In the video for Jonah Yano‘s “shoes” we see personal history being made. The vintage-style camera footage captures the reuniting of Yano and his father, who hadn’t seen each other in 15 years. The two lost direct contact when Yano moved from Hiroshima to Toronto after his parents separated, but in the video for the song we see them both catching up on what occasional phonecalls and mailed birthday gifts can’t replicate. Together they hang out, smoke cigarettes, take in sunsets, jam on instruments, and in a moving final moment, have a long hug goodbye. In a short space of time you’re caught up in this private moment. I shed a little tear upon first viewing of the video, especially as the song itself is also a duet of modern and old – literally in the age difference, but also in that the core of “shoes” was recorded by his father in the 1990s and reworked by Yano for the album.
Yano’s debut album, souvenir, aims to give the track that bit more context. Each song delves into his personal history, telling the story of his parents’ separation and his father’s subsequent absence through the perspective of each of his family members. There’s moments of calm, instances of frustration, and plenty of contemplative pauses as Yano bleeds styles and genres together. On “stones (tokyo)” he’s plucking the strings of his guitar delicately, singing a gentle ballad; while on the album’s emotional centrepiece “strawberry!” he’s lashing out with a distorted voice over splashing drums as he leans into his hip-hop influences. By turns he touches on the pristine stillness of CFCF and vocal manipulations that will recall recent Bon Iver, but Yano makes efforts to make his own statement.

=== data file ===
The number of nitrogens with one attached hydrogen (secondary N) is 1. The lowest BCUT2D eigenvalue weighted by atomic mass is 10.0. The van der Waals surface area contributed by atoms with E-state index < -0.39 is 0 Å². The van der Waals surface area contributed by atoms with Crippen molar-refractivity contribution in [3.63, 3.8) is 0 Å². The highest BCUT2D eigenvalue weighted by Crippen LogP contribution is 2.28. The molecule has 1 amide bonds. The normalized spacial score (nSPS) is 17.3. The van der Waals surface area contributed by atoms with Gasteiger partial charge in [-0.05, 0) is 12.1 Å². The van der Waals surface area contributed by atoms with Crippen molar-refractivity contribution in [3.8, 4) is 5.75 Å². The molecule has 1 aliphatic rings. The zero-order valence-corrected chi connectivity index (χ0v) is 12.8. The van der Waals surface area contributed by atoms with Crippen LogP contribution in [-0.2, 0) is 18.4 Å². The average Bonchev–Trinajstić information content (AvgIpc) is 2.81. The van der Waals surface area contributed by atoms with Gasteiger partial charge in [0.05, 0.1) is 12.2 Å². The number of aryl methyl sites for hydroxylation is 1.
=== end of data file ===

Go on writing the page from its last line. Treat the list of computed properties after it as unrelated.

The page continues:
From the first seconds of the album Yano sets the tone appropriately, creating a still of guitar, vibraphone, and keys as he laments, “Poor me, poor you.” There’s a measured sadness in many of the tracks here, but it’s never sappy or needless – instead it’s explorative. On “congratulations you’re in first place” he confesses “Everything you do / it always puts me to the side,” over swirling synth arpeggios and vocal clips that sound like they’ve been recorded in a tunnel. Until the drums come in and make the focus a little sharper, it sounds like Yano is working through something in real time. Elsewhere, on “delicate”, the chattering hi-hats and precision drumming leaves room for thoughtful pauses aplenty as the chorus tumbles gently to its destination.
Sometimes the album wanders a little too far for its own good, and while the theme is still in view, the enjoyment of the listener might be tested. “monarch” drops in some noodling woodwind over repeated utterings of “Who’s that monarch?”, never finding any kind of answer. “what can i do to help” verges on dissonance at times, the sound clipping unpleasantly at moments as guitar strings tremble and wordless voices come and go. It’s a hark back to the more difficult moments on Yano’s nervous EP, but beyond that there’s not a great deal of joy to be taken from the track, nor much to really remember.
Nonetheless, souvenir is a solid start with a clear focus, full of little easter eggs and different layers to be unfurled should you be inclined to dig further. (The recurring mention of George Gershwin’s 1934 classic “Summertime” is particularly appreciated, bringing required meaning to “shimonoseki interlude” and adding to the languid feel of the album.) It’s evident why Yano has garnered attention from his local scene as well as big players like BADBADNOTGOOD.
Indeed when aforementioned “shoes” saunters in as the album’s final track, Yano shows off how well he works with others. The song is a delightful breath of fresh air; the buoyant bass, sweet guitar tones, and mixed vocals delivering charm with every bar. That it comes with the personal history only makes it more worthy of your time; this is Yano both rewriting history while penning his own – and the results are looking promising for the future.